1993 / 7月
Sunny Hsiao /tr. by Phil Newell
A septuagenarian who lives overseas, who is also a great opera fan, came back to Taiwan in April to visit family members, and happened to come across a performance by a mainland Chinese opera troupe, a very rare event in Taiwan. For him, since he hasn't been back to mainland China in over forty years, he could only see famous figures like Mei Baojiu and Du Jinfang from videotapes. When the day to see them arrived, besides being delighted, he also couldn't help but sigh that "the performers here can't compare."
In April and May, two renowned companies from the mainland, the Beijing Peking Opera Company and the China Peking Opera Company, made their way to Taiwan in the wake of increased cultural exchange between the two sides of the Taiwan Strait. They attracted many old opera buffs. Thus did Peking Opera, with a history of more than two hundred years, first formally shine in Taiwan? Even more unusual was that the show was very weighty, including many top performers together. "In the old days only the empress herself on major holidays could put together such a field," describes one insider.
Compared to this most complete of Chinese dramatic forms as it comes from the mainland, Peking Opera in Taiwan, with a mere forty years of tradition behind it, is still just the younger sibling. This high tide of Peking Opera has first and foremost stimulated those in drama: "Now there'll be nothing left for us to do in the future!" moan some. But some are meeting the challenge with courage. The famed leading actress Wei Hai-ming thinks this stimulation is all to the good, and Taiwan performers can learn from their betters. And Wang Hai-po in fact long ago crossed over to study under the masters, and has even performed on the same stage.
Thus there are differences in the level of Peking Opera on the two sides of the Strait, and mainland actors feel that the quality of audiences in Taiwan is high, while Taiwan performers envy the fact that the mainland has first class teachers. But the common problem that both sides face is: The audience is shrinking!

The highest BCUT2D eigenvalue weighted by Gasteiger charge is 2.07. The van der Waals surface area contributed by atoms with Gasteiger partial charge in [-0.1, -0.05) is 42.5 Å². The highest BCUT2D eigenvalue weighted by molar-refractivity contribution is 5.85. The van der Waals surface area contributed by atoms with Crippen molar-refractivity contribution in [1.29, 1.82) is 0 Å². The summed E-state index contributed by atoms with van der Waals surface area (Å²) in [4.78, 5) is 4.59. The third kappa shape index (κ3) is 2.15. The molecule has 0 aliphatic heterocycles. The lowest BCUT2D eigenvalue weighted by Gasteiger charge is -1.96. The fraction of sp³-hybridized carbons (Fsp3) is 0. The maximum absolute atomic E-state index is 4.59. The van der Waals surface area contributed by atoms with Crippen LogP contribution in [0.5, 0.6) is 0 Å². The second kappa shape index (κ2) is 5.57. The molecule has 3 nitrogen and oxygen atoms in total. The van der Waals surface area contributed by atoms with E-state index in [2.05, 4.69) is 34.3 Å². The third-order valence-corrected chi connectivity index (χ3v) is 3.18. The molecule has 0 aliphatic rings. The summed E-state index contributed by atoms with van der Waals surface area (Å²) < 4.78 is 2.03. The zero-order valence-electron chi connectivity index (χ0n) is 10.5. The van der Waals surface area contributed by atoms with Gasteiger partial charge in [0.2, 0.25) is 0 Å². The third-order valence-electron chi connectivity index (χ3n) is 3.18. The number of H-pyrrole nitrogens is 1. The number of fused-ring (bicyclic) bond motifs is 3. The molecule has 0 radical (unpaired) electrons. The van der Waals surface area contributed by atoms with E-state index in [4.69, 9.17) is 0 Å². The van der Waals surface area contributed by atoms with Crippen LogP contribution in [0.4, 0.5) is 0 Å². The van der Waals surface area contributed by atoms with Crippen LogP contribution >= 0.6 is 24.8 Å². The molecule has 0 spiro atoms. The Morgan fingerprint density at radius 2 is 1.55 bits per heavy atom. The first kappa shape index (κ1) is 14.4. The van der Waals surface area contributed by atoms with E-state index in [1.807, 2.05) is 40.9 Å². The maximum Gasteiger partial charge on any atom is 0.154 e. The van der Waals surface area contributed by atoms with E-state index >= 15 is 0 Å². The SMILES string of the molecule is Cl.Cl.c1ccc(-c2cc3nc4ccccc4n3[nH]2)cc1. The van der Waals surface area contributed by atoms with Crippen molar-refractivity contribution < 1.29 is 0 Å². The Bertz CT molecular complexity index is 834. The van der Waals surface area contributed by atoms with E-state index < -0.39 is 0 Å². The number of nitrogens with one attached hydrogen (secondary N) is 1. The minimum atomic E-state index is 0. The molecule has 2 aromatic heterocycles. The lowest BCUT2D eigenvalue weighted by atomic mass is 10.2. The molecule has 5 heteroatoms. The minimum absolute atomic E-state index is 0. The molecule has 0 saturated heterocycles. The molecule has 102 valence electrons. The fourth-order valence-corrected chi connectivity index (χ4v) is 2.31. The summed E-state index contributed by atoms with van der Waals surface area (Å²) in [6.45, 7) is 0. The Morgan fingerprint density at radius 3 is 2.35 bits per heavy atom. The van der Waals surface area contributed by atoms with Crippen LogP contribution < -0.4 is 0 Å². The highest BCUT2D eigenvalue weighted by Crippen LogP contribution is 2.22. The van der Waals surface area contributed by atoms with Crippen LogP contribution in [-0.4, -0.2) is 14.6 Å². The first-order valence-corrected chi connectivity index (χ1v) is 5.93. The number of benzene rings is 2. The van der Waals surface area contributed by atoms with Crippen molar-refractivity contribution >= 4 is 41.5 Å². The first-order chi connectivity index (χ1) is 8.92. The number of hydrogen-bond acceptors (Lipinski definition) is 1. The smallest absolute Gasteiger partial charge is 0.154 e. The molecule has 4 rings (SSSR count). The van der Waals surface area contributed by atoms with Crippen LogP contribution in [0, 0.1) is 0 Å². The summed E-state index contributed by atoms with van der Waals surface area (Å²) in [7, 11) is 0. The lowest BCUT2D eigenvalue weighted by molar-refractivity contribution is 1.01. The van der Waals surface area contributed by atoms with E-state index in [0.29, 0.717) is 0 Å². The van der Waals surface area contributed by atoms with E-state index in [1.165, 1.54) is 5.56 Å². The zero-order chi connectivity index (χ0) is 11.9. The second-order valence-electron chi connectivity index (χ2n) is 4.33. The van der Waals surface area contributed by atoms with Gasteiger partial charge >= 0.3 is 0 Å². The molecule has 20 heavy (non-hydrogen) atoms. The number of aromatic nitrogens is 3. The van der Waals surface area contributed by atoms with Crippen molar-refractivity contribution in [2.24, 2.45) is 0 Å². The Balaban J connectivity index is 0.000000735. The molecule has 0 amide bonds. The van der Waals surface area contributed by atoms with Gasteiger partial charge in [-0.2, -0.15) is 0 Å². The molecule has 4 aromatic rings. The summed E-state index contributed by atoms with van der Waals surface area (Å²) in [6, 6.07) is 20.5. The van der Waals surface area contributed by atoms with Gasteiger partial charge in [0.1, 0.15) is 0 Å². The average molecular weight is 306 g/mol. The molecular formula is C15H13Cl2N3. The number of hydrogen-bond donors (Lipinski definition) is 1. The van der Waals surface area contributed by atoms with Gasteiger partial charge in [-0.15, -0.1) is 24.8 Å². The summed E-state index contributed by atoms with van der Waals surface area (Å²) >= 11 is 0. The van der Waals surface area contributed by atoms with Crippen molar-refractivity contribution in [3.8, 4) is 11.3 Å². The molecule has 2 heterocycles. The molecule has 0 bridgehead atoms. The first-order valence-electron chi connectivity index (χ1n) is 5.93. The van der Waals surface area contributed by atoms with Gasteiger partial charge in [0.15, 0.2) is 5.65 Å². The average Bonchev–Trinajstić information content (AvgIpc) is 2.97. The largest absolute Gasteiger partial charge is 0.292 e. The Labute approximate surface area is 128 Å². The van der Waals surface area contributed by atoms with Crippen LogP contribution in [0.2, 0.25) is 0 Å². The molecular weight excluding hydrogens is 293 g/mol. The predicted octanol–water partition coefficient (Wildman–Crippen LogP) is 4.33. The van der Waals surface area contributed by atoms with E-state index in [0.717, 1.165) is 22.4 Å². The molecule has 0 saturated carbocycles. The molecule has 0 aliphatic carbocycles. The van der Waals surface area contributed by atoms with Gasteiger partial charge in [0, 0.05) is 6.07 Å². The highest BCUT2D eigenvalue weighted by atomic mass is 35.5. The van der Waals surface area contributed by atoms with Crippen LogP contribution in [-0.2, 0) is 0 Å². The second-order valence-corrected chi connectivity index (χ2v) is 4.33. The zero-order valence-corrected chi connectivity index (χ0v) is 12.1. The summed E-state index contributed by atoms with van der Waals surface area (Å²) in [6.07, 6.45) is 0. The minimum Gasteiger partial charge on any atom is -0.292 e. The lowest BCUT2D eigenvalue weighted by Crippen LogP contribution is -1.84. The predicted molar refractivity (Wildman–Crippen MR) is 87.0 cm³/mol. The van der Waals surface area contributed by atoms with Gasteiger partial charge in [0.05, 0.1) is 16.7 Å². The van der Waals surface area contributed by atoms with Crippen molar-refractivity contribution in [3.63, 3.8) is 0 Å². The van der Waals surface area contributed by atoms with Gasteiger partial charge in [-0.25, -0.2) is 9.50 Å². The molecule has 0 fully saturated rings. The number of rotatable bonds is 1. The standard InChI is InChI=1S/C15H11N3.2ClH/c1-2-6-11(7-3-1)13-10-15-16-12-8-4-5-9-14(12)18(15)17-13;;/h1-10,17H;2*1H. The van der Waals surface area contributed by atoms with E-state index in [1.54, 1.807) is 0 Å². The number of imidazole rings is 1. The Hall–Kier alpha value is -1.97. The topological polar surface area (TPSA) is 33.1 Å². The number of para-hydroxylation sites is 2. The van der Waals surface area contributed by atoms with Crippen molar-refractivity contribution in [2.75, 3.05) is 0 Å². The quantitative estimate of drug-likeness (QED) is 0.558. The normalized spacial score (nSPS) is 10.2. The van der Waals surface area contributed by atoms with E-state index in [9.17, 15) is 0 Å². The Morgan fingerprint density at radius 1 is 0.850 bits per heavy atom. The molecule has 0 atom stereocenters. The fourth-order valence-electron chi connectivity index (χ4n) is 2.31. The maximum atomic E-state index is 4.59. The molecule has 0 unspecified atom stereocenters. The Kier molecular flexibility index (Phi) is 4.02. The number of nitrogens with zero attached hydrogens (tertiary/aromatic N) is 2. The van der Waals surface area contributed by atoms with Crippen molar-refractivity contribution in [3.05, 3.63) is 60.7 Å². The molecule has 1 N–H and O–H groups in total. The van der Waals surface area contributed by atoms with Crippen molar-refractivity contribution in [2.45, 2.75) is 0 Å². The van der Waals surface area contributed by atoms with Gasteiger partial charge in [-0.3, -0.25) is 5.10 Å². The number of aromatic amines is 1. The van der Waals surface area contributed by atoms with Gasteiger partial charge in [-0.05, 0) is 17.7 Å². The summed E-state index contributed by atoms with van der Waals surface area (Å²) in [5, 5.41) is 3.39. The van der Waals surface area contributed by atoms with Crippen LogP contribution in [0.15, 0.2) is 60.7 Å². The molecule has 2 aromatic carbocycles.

In the mainland, when a Hongkong pop star performs, young people are undaunted by a ticket price of RMB 100, and the 30,000-seat venue is packed. Meanwhile, a Peking Opera ticket goes for less than RMB 10, and they can't sell even a third of the theater out.
In Taiwan, most of those who head to the theater are older folks; though many young people go from time to time, they are seeking a change of pace or an enlargement of their experience. They don't really understand how you could see the same opera over and over. When the older folks move on, where will the audience come from?
What the performers at the pinnacle really want is a stage and applause, and they are not willing to go for the lowest common denominator and "make big money with simple arts." The enthusiastic welcome received here by the mainland performers gave them a taste of contentment.
Changes in the larger environment are a blow to artists caught between past and present. What kind of changes are performers on both sides facing? How can they decide when to change and when not? How can practicality and idealism be balanced out? Perhaps some clue to these questions can be derived from the stories of Taiwan's Wu Hsing-kuo and the mainland's Yu Wanzeng.